Already in antiquity, ancient Egyptian monuments were the focus of great attention. This interest was only natural, since Egyptian cemeteries contained numerous treasures, such as above all luxury stone vessels, wooden furniture, items of personal adornement, jewels, amulets and objects of daily use, which ensured a satisfied life for the deceased in the herafter. First came robbers, looters of the burial chambers, who were able to rob even the most carefully watched places of the tomb, often with the help of the necropolis guards, sometimes even only several days after the burial. In times of unrest and interregnum, tombs became easily accessible sources of wealth and were looted again. At all times of Egyptian history, but above all in the New Kingdom, pyramids and tombs were dismantled as cheap sources of building material. In this respect, the building activities and projects of Ramesses II represent one of the greatest disasters. But the Romans showed no more respect for the ancient structures. In the Arab period, ancient Egyptian monuments and above all pyramids once again became the focus of attention of the Egyptian rulers, who strived to extract from them the greatest possible amount of gold and legendary treasures. These activities reached their peak in the time of the reign of Muhammad Ali (19th century), who used to give Egyptian monuments to European monarchs and important official visitors of the state in order to buy their favour. Thus now, after almost 4000 years of incessant destruction of the buildings, Egyptologists are facing an extremely complicated situation, and must make use of all available sources during their research. Even thus, it is not certain that an optimal state of knowledge will ever be reached. Sometimes, however, it is possible to fight this adversity of fortune and history with success.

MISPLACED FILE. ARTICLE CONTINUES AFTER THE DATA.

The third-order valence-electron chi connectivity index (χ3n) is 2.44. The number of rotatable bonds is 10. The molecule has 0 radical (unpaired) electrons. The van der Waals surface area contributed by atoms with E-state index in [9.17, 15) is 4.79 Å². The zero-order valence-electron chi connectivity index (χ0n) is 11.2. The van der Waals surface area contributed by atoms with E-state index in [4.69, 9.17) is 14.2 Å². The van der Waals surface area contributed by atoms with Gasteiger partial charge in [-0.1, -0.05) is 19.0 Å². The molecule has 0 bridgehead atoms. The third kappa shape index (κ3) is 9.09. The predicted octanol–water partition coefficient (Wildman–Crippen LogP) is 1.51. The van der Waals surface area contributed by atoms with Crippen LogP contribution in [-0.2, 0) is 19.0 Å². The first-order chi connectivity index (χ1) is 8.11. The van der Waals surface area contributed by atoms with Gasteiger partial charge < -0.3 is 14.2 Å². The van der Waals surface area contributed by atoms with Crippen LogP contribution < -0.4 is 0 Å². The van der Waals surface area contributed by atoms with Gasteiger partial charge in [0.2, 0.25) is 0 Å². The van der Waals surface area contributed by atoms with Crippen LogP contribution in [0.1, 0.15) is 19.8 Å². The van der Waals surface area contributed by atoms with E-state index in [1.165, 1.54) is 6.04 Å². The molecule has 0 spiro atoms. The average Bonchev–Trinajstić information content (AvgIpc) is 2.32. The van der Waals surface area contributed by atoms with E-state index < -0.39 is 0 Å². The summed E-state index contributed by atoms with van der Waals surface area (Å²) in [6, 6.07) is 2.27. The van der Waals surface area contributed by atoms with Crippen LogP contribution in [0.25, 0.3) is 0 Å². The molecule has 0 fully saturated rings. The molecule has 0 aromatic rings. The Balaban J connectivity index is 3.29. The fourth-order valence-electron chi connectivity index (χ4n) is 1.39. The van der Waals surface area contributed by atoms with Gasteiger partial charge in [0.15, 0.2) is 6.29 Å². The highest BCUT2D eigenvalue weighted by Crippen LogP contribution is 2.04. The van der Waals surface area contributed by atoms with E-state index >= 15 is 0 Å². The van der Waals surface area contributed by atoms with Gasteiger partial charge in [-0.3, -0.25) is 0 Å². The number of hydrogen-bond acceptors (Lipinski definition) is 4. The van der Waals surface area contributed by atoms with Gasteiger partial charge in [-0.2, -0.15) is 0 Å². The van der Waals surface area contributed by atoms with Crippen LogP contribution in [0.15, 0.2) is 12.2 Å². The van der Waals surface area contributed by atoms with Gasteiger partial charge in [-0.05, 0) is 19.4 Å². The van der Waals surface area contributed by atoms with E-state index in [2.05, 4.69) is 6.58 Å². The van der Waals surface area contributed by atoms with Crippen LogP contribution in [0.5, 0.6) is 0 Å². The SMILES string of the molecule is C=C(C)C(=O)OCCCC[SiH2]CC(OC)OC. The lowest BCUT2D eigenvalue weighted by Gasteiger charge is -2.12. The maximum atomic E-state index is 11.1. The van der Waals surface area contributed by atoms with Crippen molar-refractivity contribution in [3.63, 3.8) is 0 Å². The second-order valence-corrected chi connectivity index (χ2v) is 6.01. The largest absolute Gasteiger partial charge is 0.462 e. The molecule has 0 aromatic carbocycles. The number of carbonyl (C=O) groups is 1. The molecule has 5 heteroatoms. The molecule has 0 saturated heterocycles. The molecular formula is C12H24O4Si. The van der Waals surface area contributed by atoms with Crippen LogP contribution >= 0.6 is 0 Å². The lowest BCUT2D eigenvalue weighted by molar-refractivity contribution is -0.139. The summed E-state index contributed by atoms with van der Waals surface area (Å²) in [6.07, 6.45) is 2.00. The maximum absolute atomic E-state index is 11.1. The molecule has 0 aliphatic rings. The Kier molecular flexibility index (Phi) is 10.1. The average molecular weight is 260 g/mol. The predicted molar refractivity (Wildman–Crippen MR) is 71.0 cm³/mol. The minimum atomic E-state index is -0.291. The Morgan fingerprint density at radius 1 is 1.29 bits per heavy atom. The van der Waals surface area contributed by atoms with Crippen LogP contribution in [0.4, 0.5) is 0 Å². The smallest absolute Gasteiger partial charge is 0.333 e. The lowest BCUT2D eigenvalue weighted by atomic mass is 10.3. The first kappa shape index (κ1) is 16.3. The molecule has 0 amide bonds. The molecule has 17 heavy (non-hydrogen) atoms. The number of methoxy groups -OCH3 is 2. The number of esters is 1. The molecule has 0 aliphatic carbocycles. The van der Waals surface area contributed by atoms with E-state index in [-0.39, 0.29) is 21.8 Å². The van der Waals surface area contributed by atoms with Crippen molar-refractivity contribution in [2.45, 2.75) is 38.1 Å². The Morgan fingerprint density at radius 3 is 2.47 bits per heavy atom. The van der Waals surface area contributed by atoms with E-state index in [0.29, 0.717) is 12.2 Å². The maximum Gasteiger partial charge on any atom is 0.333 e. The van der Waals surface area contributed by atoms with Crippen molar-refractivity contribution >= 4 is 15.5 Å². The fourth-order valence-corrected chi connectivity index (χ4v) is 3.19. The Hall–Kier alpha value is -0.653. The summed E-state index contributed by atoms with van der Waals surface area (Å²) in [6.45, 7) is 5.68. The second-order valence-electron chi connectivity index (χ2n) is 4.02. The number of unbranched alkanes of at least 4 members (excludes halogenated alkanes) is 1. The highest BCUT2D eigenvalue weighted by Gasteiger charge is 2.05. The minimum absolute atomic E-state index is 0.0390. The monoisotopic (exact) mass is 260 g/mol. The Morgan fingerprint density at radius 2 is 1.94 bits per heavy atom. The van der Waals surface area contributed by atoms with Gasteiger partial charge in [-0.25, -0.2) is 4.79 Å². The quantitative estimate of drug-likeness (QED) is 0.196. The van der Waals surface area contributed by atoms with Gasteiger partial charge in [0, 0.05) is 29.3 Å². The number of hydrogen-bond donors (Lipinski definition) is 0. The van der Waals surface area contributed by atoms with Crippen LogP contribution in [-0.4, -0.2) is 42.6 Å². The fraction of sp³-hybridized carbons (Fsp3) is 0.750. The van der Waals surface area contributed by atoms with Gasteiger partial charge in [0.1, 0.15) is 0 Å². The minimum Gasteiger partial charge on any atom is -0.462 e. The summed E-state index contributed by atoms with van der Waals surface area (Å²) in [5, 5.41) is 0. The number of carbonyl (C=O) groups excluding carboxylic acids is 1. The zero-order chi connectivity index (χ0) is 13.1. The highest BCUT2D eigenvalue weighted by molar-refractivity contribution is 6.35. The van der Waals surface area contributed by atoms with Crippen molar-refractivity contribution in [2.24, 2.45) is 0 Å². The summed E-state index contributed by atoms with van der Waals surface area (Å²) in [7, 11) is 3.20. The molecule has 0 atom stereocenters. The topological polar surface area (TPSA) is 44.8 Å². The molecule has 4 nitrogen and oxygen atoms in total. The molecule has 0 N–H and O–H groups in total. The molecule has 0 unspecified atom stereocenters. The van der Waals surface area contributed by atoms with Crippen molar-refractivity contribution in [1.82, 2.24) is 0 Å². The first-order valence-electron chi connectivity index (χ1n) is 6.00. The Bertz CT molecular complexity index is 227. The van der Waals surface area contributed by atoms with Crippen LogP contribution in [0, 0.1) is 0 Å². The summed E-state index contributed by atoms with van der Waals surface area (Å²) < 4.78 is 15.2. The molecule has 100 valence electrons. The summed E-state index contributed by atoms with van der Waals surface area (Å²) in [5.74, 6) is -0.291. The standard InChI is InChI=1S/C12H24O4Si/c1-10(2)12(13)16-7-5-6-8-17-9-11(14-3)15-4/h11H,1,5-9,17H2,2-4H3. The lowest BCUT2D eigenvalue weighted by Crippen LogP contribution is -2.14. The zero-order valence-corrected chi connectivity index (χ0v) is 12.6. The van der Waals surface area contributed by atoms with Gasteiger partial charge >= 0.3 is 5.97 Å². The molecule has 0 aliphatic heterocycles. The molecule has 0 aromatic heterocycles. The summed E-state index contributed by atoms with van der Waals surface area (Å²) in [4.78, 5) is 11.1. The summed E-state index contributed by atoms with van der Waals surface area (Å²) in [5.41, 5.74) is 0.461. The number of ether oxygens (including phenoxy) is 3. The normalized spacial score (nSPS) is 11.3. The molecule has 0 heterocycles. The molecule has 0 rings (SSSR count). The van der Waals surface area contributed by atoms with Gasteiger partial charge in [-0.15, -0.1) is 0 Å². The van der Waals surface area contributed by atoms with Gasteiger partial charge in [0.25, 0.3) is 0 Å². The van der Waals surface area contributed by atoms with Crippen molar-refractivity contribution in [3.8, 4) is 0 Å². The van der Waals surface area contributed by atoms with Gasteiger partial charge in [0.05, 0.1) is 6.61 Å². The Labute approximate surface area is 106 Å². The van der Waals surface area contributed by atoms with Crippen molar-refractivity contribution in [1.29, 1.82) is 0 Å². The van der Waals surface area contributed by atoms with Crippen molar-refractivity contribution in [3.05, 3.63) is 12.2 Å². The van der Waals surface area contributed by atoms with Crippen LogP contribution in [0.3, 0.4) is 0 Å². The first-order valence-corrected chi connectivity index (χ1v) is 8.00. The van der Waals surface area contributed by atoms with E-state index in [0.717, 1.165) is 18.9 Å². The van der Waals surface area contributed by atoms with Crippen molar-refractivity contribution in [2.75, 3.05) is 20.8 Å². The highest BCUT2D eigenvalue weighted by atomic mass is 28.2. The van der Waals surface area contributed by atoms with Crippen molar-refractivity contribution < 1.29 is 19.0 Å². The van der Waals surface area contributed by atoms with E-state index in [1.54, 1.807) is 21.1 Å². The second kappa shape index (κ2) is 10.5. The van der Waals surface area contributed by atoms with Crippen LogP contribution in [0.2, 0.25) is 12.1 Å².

The tomb of the army commmander and official Kaaper is an illustrative example of these problems. The reconstructed history of the tomb of Kaaper shows that only during the last 100 years, this monument was discovered and lost several times. Its fate began to be sealed in the beginning of the 20th century, when it first became the target of tomb robbers. They dragged several large limestone blocks out of the cultic chapel. Most of these blocks, which were decorated with fine reliefs, found their way to the museums in the U.S.A. For the second time, it was “discovered” in 1959, when the American egyptologist Henry G. Fischer published a study dealing with the personality and titulary of Kaaper, based on several photographs taken in a tomb lying “somewhere on the Saqqara necropolis.” For the third time, the tomb was finally discovered in 1989 by our Egyptian colleagues, who had to interfere with the ravages of modern tomb robbers. Several more limestone blocks with relief decoration could still be saved from the extensively damaged chapel. The exploration of the tomb of Kaaper was the first project of Czech Egyptologists in the area of South Abusir, and its results brought a lot of new and surprising information.